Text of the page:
Apple CEO Tim Cook announced today that the iPhone maker will be putting $1 billion of its roughly $256 billion cash hoard into a US advanced manufacturing fund. The news, which Cook disclosed in an interview with CNBC’s Jim Cramer, indicates that Apple’s executive leadership is intent on heading off any potential conflicts between the company and President Trump, who has promised to bring jobs back and pressure corporations to invest more domestically.
“It’s $1 billion of our US money, which we have to borrow to get. That’s another whole topic,” Cook said, lightly commenting on current US tax policy that Apple claims prevents it from repatriating a majority of its overseas cash. “But yeah, we’re really proud to do it. And by doing that, we can be the ripple in the pond. Because if we can create many manufacturing jobs around — those manufacturing jobs create more jobs around them, because you have a service industry that builds up around them.”
Cook says Apple will be announcing the first investment from the fund later this month. “And so you can see, we’re really looking at this thing deeply. How do we grow our employee base?” Cook said. “How do we grow the developer base? How do we grow manufacturing?”
An investment in domestic manufacturing could be a way for Apple to win favors in Washington, especially on controversial topics like immigration. The flow of foreign tech workers to the US is a contentious issue at hand, as the Trump administration has started looking at reforming visa programs, like the H-1B, favored by Silicon Valley companies. Apple could also be trying to coax Trump into following through on his promise to help corporations repatriate overseas earnings.
When asked about tax reform, Cook launched into an attack on the current tax code, one he’s repeated in one way or another many times over the last few years:
I actually think comprehensive tax reform is so important to this economy. If you think about it, what many, many companies now sell globally. If you sell globally, you earn money globally. If you earn money globally, you don’t — you can’t bring it back into the United States unless you pay 35 percent plus your state tax. And you look at this and you go, “this is kind of bizarre.” You want people to use this money in the United States to invest more. We are in a good position, but an unusual one. Our good position is we can borrow. And so to invest in the United States, we have to borrow. This doesn’t make sense on a broad basis, and so I think the administration you saw that they’re really getting this, and want to bring this back. And I hope that that comes to pass.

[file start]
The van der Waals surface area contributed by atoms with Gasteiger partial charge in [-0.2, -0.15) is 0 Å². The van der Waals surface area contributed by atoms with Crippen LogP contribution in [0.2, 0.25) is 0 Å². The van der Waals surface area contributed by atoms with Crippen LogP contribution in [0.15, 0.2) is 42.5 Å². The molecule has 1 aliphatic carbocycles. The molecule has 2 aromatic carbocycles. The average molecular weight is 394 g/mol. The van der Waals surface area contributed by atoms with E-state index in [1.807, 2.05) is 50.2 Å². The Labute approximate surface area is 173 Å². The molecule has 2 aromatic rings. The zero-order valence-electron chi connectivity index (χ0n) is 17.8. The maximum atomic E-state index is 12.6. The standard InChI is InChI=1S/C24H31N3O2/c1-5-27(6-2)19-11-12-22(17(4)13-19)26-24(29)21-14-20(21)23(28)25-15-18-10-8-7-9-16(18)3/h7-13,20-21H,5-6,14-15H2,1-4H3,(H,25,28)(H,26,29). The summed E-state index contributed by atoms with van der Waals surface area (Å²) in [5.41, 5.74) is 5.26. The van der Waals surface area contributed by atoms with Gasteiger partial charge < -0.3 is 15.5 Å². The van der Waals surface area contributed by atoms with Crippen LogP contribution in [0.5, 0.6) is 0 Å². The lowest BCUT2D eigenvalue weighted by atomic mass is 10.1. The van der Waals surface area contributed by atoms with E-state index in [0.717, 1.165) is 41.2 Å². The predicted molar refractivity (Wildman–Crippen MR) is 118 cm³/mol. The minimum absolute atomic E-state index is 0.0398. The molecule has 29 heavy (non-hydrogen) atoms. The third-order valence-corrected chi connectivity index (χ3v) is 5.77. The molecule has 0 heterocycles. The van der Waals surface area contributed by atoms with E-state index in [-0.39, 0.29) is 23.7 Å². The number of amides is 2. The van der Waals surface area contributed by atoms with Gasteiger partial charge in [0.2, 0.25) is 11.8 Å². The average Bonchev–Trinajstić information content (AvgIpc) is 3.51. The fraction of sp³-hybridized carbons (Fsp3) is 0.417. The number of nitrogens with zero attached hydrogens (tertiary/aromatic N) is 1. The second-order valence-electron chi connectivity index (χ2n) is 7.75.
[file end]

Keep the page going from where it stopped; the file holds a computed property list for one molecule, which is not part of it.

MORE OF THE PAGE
When asked directly about Apple’s relationship with Trump, Cook was slightly more cryptic. “You know, my view on working with any government in the world is that there are things that you will agree upon and things that you will not,” he said. “Because what we want to do when we disagree is we want to say why we view the way we do.” Cramer explicitly followed up with mention of immigration, prompting Cook to say, “Yes, immigration is one of those where you saw how we talked out about the executive order and how we felt about that.”
“You know, again, I think with each administration, in every country in the world, there are things you disagree and things you agree,” Cook added. “And you look to find common ground and try to influence the things you don’t. If you don’t show up, I think that’s the worst scenario. Because then you’re quiet and this doesn’t do your cause any good, or your point of view any good.”